Big data and design of experiments
McGree JM., Drovandi CC., Ryan EG., Mengersen K., Holmes C., Richardson S.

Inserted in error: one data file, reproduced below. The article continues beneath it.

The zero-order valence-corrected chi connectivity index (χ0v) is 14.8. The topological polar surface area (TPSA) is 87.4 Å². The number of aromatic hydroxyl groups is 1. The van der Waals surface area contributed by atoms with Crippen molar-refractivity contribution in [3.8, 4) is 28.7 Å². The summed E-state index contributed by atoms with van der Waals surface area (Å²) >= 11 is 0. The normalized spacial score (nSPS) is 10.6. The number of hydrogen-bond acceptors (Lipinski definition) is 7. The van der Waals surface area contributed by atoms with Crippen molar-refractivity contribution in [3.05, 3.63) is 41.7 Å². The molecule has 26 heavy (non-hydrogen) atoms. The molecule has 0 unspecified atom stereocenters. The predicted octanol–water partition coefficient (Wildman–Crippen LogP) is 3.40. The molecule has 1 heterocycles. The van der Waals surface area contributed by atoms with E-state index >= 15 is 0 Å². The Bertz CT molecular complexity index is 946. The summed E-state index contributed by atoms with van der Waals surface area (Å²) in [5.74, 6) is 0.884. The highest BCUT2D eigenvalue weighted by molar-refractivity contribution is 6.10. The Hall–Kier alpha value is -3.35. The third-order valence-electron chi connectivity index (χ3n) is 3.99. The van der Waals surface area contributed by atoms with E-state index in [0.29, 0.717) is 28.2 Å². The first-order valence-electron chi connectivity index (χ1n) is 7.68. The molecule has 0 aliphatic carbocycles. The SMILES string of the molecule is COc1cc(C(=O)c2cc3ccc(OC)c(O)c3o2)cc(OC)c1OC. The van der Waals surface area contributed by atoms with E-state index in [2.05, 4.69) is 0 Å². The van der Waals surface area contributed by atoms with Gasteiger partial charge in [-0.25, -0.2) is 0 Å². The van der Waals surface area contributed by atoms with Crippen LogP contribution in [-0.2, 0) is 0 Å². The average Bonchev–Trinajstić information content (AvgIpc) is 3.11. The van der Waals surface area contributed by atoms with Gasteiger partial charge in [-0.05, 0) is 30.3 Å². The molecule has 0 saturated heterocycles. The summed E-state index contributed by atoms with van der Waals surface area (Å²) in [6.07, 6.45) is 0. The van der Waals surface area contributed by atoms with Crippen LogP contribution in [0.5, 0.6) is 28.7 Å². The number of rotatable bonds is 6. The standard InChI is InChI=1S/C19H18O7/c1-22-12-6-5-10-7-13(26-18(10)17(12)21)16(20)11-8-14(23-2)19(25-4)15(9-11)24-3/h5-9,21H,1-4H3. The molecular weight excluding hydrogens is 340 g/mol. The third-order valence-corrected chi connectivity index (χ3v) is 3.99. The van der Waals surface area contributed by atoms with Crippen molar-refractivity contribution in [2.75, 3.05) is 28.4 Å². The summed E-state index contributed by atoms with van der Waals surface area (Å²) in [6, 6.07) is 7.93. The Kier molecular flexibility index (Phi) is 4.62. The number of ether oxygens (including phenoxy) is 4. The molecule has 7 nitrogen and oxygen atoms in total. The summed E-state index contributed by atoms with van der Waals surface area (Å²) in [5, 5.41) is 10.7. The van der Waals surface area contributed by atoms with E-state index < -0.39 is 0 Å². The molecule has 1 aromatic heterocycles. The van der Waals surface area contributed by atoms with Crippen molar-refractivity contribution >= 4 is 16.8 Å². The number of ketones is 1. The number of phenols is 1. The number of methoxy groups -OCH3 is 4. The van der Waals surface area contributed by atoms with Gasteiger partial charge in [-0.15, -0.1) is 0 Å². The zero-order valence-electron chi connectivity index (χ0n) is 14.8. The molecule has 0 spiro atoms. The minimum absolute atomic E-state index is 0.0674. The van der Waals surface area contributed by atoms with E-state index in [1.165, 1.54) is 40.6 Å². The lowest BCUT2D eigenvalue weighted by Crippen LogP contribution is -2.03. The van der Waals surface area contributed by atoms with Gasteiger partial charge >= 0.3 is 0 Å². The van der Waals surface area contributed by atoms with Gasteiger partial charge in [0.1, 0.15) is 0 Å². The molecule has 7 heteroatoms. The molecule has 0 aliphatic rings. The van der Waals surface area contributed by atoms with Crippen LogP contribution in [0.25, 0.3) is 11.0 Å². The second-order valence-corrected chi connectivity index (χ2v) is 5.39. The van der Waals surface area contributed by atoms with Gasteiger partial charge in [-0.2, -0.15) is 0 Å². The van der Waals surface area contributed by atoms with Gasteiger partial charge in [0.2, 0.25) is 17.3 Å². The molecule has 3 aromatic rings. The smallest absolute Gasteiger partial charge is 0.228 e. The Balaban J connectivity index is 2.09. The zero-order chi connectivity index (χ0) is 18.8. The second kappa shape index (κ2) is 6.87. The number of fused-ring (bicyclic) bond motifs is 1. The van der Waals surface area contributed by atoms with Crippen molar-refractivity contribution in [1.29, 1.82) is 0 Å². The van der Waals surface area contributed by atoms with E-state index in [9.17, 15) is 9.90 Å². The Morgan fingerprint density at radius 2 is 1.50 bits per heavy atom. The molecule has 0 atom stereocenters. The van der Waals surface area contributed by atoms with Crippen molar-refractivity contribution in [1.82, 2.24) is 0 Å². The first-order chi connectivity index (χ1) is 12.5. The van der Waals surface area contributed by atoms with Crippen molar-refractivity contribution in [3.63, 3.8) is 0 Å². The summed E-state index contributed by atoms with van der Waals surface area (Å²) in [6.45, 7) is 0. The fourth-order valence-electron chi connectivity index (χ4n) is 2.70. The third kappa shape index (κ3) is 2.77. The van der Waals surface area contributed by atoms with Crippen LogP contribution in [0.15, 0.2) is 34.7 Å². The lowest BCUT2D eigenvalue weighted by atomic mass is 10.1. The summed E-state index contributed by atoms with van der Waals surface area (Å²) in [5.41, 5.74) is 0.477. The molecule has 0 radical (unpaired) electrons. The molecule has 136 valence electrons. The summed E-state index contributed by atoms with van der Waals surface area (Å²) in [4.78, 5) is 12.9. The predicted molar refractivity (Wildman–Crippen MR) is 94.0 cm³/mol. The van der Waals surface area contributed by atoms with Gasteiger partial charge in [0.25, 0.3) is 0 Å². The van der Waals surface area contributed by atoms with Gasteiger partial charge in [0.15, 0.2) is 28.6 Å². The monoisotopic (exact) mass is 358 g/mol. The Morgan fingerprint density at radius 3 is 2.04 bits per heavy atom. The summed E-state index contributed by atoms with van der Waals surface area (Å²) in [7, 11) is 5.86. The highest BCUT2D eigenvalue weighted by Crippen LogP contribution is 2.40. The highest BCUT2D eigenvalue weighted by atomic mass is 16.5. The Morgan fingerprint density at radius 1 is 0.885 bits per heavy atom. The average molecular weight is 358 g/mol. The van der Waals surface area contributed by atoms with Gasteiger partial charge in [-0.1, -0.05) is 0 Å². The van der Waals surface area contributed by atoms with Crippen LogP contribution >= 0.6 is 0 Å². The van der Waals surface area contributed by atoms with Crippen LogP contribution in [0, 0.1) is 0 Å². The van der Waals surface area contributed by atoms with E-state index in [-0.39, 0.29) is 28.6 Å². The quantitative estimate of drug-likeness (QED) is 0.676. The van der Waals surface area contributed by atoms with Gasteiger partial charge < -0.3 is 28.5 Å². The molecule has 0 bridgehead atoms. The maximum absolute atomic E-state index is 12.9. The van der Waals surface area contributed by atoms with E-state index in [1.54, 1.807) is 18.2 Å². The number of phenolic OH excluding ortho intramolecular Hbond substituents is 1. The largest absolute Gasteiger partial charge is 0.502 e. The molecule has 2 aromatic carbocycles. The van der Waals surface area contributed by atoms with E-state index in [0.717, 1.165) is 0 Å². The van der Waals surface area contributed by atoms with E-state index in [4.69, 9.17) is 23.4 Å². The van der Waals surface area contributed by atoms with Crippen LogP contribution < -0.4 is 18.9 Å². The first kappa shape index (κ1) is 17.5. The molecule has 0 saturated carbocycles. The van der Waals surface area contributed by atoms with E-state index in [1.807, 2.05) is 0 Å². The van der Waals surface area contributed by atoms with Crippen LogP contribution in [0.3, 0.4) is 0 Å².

Big datasets are becoming more prevalent in modern statistics. This poses a major challenge for statisticians as such datasets can be difficult to analyse due to their size, complexity and quality. In this research, we follow the work of Drovandi et al. (2015), and use experimental design techniques in analysing big data as a way of extracting relevant information in order to answer specific questions. Such an approach can therefore significantly reduce the size of the dataset to be analyzed, and potentially overcome concerns about poor quality due to, for example, sample bias and missingness. We focus on a sequential design approach for extracting informative data. When fitting relatively complex models (for example, those that are nonlinear) the performance of a design in answering specific questions will generally depend upon the assumed model and the corresponding values of the parameters. As such, it is useful to consider prior information for such sequential design problems. As in Drovandi et al. (2015), we argue that this can be obtained in big data settings through the use of an initial learning phase where data are extracted from the big dataset such that appropriate models for analysis can be explored and prior distributions of parameters can be formed. Given such prior information, sequential design is undertaken as a way of identifying informative data to extract from the big dataset. This approach is demonstrated in an example where there is interest to determine how particular covariates effect the chance of an individual defaulting of their mortgage, and we also explore the appropriateness of a model developed in the literature for the chance of a late arrival in domestic air travel. Lastly, we show that this designed approach can provide a methodology for identifying gaps in big data which may reveal limitations in the types of inferences that may be drawn.